Implicit Self-Regularization in Deep Neural Networks: Evidence from Random Matrix Theory and Implications for Learning
Charles H. Martin, Michael W. Mahoney; 22(165):1−73, 2021.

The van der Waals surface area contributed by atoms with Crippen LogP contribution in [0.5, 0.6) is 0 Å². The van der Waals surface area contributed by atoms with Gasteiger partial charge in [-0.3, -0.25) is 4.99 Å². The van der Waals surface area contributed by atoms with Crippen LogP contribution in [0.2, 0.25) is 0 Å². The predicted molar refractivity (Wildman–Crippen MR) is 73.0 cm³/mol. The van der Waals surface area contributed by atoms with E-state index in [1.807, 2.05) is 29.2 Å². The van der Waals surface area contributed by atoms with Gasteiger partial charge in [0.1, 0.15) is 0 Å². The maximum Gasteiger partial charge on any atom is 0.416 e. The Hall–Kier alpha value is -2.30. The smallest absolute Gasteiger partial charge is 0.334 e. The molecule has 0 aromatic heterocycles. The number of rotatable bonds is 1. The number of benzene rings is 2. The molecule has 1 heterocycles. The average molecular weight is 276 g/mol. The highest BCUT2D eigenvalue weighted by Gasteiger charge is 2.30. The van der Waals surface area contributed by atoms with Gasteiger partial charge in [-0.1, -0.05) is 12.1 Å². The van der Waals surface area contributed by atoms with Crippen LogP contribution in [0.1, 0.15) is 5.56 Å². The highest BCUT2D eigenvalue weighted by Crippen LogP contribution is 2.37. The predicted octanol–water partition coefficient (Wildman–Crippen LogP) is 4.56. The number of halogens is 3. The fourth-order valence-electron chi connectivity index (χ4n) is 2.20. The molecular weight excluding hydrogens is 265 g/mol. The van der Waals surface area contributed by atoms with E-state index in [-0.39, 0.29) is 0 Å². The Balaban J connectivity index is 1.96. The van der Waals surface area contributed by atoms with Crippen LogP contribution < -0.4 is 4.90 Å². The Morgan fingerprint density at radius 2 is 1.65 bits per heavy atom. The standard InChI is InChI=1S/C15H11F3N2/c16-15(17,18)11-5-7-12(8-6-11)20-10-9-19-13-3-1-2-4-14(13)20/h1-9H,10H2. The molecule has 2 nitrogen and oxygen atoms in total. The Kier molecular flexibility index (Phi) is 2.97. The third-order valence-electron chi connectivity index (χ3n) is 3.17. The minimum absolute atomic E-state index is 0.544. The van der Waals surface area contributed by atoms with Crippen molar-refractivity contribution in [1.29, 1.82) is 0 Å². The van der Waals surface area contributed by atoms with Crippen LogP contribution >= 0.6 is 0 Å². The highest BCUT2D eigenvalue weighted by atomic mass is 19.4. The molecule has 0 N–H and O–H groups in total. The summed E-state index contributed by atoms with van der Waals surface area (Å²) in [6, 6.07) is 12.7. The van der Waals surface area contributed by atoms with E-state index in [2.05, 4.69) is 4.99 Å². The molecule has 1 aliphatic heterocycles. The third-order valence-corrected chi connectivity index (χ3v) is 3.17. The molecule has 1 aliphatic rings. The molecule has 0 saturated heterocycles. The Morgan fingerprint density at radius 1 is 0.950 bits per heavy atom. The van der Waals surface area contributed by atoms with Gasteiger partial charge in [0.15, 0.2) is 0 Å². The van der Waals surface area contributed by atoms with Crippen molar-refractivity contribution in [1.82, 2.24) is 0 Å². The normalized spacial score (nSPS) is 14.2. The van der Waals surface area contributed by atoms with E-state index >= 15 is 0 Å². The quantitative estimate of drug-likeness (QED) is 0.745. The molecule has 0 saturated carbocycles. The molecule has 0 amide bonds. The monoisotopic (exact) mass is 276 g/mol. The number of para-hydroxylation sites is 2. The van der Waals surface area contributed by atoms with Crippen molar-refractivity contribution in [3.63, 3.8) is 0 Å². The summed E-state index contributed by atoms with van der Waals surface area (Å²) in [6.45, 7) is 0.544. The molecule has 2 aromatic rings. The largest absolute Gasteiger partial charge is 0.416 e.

Random Matrix Theory (RMT) is applied to analyze the weight matrices of Deep Neural Networks (DNNs), including both production quality, pre-trained models such as AlexNet and Inception, and smaller models trained from scratch, such as LeNet5 and a miniature-AlexNet. Empirical and theoretical results clearly indicate that the DNN training process itself implicitly implements a form of Self-Regularization, implicitly sculpting a more regularized energy or penalty landscape. In particular, the empirical spectral density (ESD) of DNN layer matrices displays signatures of traditionally-regularized statistical models, even in the absence of exogenously specifying traditional forms of explicit regularization, such as Dropout or Weight Norm constraints. Building on relatively recent results in RMT, most notably its extension to Universality classes of Heavy-Tailed matrices, and applying them to these empirical results, we develop a theory to identify 5+1 Phases of Training, corresponding to increasing amounts of Implicit Self-Regularization. These phases can be observed during the training process as well as in the final learned DNNs. For smaller and/or older DNNs, this Implicit Self-Regularization is like traditional Tikhonov regularization, in that there is a “size scale” separating signal from noise. For state-of-the-art DNNs, however, we identify a novel form of Heavy-Tailed Self-Regularization, similar to the self-organization seen in the statistical physics of disordered systems (such as classical models of actual neural activity). This results from correlations arising at all size scales, which for DNNs arises implicitly due to the training process itself. This implicit Self-Regularization can depend strongly on the many knobs of the training process. In particular, we demonstrate that we can cause a small model to exhibit all 5+1 phases of training simply by changing the batch size. Our results suggest that large, well-trained DNN architectures should exhibit Heavy-Tailed Self-Regularization, and we discuss the theoretical and practical implications of this.
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